Canton Museum of Art Installing State of the Art Storage Systems with Support from Local Foundations

Canton Museum of Art Installing State of the Art Storage Systems with Support from Local Foundations

While the Canton Museum of Art (CMA) is currently showcasing more than 200 major works from its Permanent Collection in the exhibition "In The Parisian Salon," featuring artists such as John Singer Sargent, Winslow Homer, and Edward Hopper, something even more spectacular is occurring behind the scenes. To ensure these and other works are preserved and protected for all to enjoy for years to come, CMA is renovating its collection storage areas to install new floor-mounted art storage racks. This new system will provide heightened protection to some of the Museum's largest and most important works, while increasing storage capacity and allowing greater ease of movement and safety for curatorial staff when handling the art.

Work started in January on this vital, nearly $300,000 capital project, which is generously

supported in our community by:

• The Timken Foundation;

• Stark Community Foundation, including: The John S. and Jodine S. Duerr

Community Fund, The Fernandez Hillibish History Fund, The Brott Foundation,

The William J. Lemmon Charitable Fund, The James K. and Carol Luntz

Charitable Fund, and The Community Charitable Fund;

• The Hoover Foundation; and

• The William and Minnette Goldsmith Foundation.

"We thank the amazing foundations in our community for their generosity and their commitment to preserve and protect the beautiful works of art in CMA collection," said Max Barton, executive director of the Canton Museum of Art. CMA also invested in the project.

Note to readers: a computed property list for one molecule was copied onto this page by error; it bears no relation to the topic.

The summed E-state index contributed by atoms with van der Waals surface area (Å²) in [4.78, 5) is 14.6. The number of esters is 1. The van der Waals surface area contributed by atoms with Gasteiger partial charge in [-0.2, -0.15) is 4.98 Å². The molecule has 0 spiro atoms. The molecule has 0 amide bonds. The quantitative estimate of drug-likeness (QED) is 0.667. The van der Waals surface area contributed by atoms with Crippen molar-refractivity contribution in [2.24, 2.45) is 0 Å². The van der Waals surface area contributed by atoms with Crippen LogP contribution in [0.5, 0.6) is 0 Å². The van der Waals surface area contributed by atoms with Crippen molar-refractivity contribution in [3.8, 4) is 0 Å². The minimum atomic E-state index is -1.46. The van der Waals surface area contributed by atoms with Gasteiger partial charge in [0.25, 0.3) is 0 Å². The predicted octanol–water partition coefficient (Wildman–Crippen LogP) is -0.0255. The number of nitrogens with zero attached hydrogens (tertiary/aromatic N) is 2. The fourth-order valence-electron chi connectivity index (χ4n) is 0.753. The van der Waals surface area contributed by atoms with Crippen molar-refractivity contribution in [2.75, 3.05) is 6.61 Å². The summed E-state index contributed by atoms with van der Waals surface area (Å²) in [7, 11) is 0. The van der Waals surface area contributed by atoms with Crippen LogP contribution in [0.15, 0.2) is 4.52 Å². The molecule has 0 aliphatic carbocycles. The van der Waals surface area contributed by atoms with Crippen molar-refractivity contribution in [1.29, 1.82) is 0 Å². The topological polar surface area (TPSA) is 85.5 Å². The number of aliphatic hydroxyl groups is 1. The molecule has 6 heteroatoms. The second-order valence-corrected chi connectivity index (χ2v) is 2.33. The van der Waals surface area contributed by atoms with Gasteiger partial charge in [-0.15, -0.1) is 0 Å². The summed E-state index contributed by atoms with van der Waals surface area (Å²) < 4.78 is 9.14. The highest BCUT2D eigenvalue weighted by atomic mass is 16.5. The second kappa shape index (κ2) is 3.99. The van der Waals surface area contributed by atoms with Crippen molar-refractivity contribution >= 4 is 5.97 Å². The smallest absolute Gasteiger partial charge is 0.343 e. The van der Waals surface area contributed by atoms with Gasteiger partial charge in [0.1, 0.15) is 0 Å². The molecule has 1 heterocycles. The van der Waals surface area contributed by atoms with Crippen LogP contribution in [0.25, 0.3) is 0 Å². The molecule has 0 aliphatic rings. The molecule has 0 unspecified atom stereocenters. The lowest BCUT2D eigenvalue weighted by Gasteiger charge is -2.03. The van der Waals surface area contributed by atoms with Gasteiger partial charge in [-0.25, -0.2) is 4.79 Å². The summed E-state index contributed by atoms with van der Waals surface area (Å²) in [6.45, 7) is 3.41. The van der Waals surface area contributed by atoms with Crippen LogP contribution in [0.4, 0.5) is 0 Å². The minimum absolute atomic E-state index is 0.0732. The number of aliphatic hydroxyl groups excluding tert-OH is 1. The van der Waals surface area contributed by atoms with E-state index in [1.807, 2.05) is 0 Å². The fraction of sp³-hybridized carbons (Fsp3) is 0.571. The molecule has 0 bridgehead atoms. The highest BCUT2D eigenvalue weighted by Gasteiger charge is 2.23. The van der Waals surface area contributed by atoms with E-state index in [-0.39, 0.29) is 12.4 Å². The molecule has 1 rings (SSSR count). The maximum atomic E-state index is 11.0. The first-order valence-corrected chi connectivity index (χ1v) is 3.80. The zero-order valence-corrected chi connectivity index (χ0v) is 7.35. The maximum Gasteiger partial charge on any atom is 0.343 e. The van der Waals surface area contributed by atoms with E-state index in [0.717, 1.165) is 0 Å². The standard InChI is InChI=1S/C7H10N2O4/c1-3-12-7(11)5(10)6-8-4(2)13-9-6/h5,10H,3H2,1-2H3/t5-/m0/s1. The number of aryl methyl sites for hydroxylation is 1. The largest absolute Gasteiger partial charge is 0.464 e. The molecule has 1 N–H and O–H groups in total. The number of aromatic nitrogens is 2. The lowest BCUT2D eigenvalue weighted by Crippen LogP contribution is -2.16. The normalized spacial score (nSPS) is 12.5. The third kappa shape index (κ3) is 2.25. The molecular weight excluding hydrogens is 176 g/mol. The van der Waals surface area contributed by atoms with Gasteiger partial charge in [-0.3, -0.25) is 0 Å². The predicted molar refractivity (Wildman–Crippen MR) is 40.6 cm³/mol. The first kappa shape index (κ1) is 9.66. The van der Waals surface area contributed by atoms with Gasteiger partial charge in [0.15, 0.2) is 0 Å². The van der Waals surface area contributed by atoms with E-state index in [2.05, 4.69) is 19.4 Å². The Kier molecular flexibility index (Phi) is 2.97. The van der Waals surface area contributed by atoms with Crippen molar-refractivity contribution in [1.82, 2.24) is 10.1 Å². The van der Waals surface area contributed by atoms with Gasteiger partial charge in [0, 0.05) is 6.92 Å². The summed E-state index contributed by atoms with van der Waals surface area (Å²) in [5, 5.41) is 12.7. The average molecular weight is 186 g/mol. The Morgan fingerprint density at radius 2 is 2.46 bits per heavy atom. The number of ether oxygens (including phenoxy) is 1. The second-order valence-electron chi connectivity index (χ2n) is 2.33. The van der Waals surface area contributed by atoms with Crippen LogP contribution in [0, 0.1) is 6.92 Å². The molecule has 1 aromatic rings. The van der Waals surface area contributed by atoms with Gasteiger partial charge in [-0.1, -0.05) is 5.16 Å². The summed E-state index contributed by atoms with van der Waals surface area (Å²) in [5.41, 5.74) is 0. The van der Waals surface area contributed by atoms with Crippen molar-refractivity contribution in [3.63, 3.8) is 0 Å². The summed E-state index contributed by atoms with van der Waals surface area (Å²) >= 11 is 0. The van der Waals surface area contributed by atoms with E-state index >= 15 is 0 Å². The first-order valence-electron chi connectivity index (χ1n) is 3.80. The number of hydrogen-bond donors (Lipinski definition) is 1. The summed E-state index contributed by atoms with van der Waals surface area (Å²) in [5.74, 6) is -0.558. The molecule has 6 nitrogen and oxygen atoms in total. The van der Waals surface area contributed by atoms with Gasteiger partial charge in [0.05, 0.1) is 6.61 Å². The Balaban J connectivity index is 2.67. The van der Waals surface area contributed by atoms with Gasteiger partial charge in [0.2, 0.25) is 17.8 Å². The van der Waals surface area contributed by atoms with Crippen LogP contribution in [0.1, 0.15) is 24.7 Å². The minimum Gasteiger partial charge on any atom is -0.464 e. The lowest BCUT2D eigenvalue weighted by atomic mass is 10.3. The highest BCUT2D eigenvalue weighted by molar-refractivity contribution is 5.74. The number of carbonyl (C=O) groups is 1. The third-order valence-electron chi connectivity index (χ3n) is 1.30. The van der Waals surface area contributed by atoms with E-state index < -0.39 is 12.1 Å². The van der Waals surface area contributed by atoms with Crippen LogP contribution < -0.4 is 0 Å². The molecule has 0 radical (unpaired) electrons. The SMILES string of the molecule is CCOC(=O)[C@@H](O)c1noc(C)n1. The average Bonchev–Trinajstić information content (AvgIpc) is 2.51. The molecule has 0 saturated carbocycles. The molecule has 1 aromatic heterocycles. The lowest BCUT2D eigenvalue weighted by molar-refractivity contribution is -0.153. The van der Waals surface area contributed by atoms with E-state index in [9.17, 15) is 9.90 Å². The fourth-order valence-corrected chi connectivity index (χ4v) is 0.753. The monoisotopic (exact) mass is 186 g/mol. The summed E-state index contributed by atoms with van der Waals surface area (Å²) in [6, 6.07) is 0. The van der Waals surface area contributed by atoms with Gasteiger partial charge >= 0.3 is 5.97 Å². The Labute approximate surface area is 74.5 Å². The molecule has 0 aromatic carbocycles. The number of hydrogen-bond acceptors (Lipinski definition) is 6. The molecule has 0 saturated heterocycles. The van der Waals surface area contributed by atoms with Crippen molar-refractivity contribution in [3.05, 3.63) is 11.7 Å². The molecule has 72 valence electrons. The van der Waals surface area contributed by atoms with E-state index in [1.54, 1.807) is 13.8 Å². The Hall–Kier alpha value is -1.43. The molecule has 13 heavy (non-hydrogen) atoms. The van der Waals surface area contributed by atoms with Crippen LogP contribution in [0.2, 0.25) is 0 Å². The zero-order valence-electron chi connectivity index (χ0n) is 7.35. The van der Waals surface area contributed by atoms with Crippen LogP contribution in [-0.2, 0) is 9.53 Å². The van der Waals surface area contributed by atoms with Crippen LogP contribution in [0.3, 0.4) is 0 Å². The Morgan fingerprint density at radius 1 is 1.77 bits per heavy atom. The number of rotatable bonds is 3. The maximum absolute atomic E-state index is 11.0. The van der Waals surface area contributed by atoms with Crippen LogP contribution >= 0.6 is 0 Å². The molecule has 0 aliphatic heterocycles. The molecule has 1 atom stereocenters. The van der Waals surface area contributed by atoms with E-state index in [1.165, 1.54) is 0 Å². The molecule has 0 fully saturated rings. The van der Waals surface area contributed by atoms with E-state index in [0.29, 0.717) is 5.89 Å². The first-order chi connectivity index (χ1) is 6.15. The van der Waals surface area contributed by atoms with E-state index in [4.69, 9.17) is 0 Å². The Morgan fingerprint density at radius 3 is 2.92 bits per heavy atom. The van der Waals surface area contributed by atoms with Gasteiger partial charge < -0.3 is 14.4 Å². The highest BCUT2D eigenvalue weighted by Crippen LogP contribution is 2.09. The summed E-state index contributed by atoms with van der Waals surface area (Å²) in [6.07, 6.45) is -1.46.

"This project has been in the planning stages for over a year and will remove racks nearly 50-years old and replace them with a new, larger system that will ensure the safety of both the art and our curatorial staff and art handlers," he said. "The Museum's collection is our most important asset, and these works of art are not only part of the Museum, but also part of our city and cultural heritage. Their direct care is a principle in our Code of Ethics from the American Alliance of Museums, and paramount in our commitment of strengthening and sharing the collection and its stories with the community, students, tourists, and all participants."

Collection care is arguably the single-most important undertaking for museums both large and small. As collections continue to grow, efficient storage space and optimum convenience and control are primary needs in today's preservation strategies. CMA chose the Cleveland office of Patterson Pope, a nationally-known storage solutions provider, and worked with its museum specialists to custom design the new storage system based on size, shape, and weight of the

objects; access and retrieval frequency; existing architectural constraints; security protocols; and room for future expansion.